Will Murray, Greater London Combined:
“BT has manoeuvred us past our red line which was industrial action after a single compulsory redundancy. From their perspective they’ve played a good strategic game, but we need to stand firm.”
Jacqui Stewart, Lancs & Cumbria Branch:
“Like other companies BT is clearly taking advantage of the Covid situation and is outsourcing more work than ever. They’re sneaking work into southern Ireland in Consumer, and there are indications they’re going to put more work out to India. I think we need to start shaming BT, because we’re going to have high unemployment in the UK and we need these jobs here.”
Tony Gilkes, Capital Branch:
“We’ve got to stick together. Technology’s the only line of business to have really declared on the Better Workplace Programme so far, but that’s going to be a huge issue, because when they devoid areas (of work) there won’t be other jobs opening up in other lines of business.”
Chris Power, South East Central Branch:
“At the moment my branch has had one member go on compulsory redundancy from Enterprise. There are six more scheduled to go at the end of August, we have seven IC3 meetings which we believe are going to give out redundancy notices in the next two weeks and we’ve got about 6 additional IC3 dates following that – so in total we’ve got about 20 who will be made redundant against their will in our branch alone. That’s 20 members who are going to be booted out the door for no other reason than the company’s whim. You have to wonder how many hundreds, if not thousands, more of our members are going to be made redundant in the coming months.”
George Kneeshaw, Central Counties & Thames Valley Branch:
“Negotiating has served us well in the past, and our members have been used to us delivering a pretty good agenda across the piece for a very long time now, but we do now seem to be at a point where that is not working for us anymore and compulsory redundancies are the key evidence of that.”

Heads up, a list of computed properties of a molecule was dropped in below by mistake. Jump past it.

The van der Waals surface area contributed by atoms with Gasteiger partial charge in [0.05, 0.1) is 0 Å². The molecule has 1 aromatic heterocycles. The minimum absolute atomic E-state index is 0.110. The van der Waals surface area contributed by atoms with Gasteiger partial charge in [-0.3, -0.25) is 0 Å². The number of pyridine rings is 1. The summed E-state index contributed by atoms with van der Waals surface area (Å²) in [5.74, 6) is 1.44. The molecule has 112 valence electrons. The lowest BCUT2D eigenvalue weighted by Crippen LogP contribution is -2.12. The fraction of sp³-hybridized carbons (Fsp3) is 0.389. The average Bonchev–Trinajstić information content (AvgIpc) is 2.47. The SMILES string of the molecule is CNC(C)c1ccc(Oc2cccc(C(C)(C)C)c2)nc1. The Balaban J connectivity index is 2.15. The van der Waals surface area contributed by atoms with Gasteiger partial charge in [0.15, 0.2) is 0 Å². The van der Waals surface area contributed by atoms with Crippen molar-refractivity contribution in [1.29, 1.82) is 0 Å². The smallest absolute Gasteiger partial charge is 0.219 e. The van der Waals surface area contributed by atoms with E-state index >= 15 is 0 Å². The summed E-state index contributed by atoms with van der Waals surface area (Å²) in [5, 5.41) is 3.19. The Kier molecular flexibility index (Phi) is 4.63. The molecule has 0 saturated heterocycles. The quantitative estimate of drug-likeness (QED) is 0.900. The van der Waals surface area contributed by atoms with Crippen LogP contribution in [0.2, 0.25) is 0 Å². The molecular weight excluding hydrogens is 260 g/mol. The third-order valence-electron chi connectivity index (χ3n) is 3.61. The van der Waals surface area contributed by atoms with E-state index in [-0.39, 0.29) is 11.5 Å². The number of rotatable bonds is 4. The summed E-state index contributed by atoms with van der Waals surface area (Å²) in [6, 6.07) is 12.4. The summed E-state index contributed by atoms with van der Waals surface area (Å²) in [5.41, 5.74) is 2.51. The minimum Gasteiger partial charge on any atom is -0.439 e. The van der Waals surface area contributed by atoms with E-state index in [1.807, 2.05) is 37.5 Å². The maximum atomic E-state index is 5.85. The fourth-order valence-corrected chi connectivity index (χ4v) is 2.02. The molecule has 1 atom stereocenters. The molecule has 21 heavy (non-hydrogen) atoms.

Pauline Rourke, Edinburgh, Dundee & Borders Branch:
“We have to reaffirm to our members that it is the company that is letting them down. We have to get the members on board, trust them and take a leap of faith.”
Jeffrey Till, Greater London Combined :
“We can’t get them to stick to the agreements we already have, so how confident can we be that we can sit down and negotiate an agreement with them that they will abide by? It honestly does appear that they are riding completely roughshod over us.”
John Turnbull, Mid Wales, the Marches & North Staffs Branch:
I’m really worried about the future of every site I speak about . I think we’re led by donkeys who have no idea what they’re doing – moving away from sites in Shropshire costing £14 a square metre to shiny new offices in places like Birmingham where it’s £300 a square metre. You wouldn’t want these people to be running your family budget, let alone a multi-million pound blue chip company!
No-one should feel safe any longer, working for a leadership like this – and I think we need to start pushing back a lot harder than we have been.”
Ian Lawrie, Scotland No.1 Branch
“I refer to the Better Workplace Programme the ‘postcode lottery’. In Technology nothing north of Manchester has been announced and, from a Scotland point of view, that’s astonishing. We have desk-based Technology members in Edinburgh and the question they’re asking at the moment is what are our prospects?”
Dave Kauffman, South East Central Branch:
“Everybody’s got to understand that everyone will be affected by the changes that are coming. This isn’t just about the compulsory redundancies our branch has been facing – it’s also about a wider attack on terms & conditions.”
Angela Teeling, Greater Mersey Branch
“We’re all in agreement that enough is enough and that we want to campaign. Let’s not waste any more time just talking about it – we need to move on to the next steps!”